"I just love teaching, and I always give it 100 percent. I'm so grateful that all these people, children and adults, want to learn taiko, and as I only see my students once a week, I never want to let them down. Every time I want to send them home feeling they've achieved something."

Igarashi was particularly affected by the March 11 earthquake that devastated Tohoku. "When the earthquake hit, many of my foreign students returned to their countries, and the schools — especially the foreign schools — closed for three to four weeks," she says. "All of the sudden I lost my taiko family and had nothing to do. I felt so bored and sad and lonely. At that time I realized you have to live for the present and enjoy life now. Tomorrow another big earthquake may hit, or I could get cancer. You never know. So every day my mission is to make each lesson an unforgettable experience."

Observing the students at the British School, it's clear they are having a good time, even while struggling to learn the different sequences. "Actually it's easier than you think," says the sensei. "It's amazing how quickly and easily your body remembers the beat patterns for you. From the second time on it just comes out naturally."

Igarashi knows a thing or two about struggling with steps and sequences. "I'm good with my upper body movement, but when it comes to dancing, I'm hopeless," she confesses. "Whenever I practice Bon dancing the teacher takes me aside and coaches me individually because I'm so behind the rest of the group. It's so embarrassing."

Achieving self-confidence is one of the more positive effects of the classes at Miyabi Arashi Taiko School. "I often see very quiet, sometimes even shy people at my lessons," she says. "At first they are hesitant and their movements short, but I always encourage my students to let it go, and some of these very shy people become so strong, their passion really comes out. It's so intense. That's what I call 'taiko power.' "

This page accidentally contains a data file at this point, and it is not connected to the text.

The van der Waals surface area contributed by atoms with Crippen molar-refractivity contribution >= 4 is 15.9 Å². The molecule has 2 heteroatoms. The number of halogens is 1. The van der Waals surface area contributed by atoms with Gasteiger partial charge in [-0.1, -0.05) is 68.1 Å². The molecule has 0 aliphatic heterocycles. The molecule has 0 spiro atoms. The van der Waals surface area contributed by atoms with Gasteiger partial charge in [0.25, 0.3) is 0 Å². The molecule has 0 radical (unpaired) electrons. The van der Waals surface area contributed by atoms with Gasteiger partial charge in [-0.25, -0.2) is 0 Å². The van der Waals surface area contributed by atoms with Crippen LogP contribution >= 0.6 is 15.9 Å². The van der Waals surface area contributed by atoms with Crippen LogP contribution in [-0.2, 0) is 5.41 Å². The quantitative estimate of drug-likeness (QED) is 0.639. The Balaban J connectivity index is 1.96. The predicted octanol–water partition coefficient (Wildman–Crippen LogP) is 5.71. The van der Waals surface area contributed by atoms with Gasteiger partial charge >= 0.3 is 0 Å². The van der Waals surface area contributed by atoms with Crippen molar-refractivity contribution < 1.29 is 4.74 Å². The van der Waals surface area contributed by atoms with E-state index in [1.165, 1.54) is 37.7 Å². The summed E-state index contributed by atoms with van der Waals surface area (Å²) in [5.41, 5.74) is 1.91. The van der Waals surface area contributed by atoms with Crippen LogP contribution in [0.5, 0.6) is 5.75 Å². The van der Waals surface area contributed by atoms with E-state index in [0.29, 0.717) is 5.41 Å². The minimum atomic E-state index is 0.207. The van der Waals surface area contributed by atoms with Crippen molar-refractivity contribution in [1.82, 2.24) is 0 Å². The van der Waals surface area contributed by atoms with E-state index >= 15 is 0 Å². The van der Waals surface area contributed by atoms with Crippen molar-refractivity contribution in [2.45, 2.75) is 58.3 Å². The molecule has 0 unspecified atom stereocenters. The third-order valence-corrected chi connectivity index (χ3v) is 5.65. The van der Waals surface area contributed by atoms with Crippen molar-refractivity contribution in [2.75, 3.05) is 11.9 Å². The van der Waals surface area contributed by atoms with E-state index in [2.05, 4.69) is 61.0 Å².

According to Igarashi, many traditional taiko classes, both in Japan and abroad, are as strict as a martial arts dojo. "They are very conservative and the students have to bow in front of their sensei," she says. "My classes are much more relaxed, but I always make a point to teach my students — especially children — a respectful approach to taiko.

"A drum is not only a piece of wood that you carve inside and top with a skin. In the past, people used to believe there was a god inside the drum, and playing taiko was a way to express the divine nature of music. When I start teaching a children's class, I always explain you can't play swords with the sticks — like many boys do — or sit on the drum when you are tired, because there is a tiny god inside, and we have to talk to and thank the god. They need to learn respect."

Nowadays taiko drumming has become like an art form, but in the old days it was deeply rooted in community life. "My style comes from Tohoku, an important farming and fishing area," Igarashi explains. "The Japanese drumming style comes from the movements performed by the farmers, keeping their hip low and spreading the seeds around a big area with their hands. Also, the front-and-back movements in taiko drumming come from fishing. The players are like the fishermen who line up along the edge of the boat, casting their big nets into the sea and then pulling it back through a collective effort."

When asked what makes taiko drumming so special, Igarashi answers without hesitation. "Taiko has both a musical side and an athletic side, which as I said makes it both beautiful and powerful. Also, it requires a lot of concentration, like martial arts, and teamwork. Yet, despite all the movement involved, this is something you can do even when you get old."

Sen Amano, a taiko master with whom Igarashi still studies twice a month in Kofu, Yamanashi Prefecture, is now 77. "He must be the second- or third-oldest taiko master currently living in Japan, but he can play faster than me or any other student."

Apart from the joy of playing music, what Igarashi likes about her classes is the bonding among her students. "Foreigners and the Japanese are able to interact on an equal level and learn more about each other. I'm so happy when new friendships are born!"

This sense of camaraderie is enhanced during the groups' public concerts. Igarashi believes that performance is an important part of building her students' confidence, so she makes sure her groups are able to perform several times a year. "First of all there are the school events, two or three times a year. We also take part in seven to eight matsuri (festivals) mostly around Tokyo. It is always a pleasure to see their broad smiles at the end of a performance."

For more information on Miyabi Arashi Taiko School, contact stormy@shore.ocn.ne.jp or call (03)5442-3368.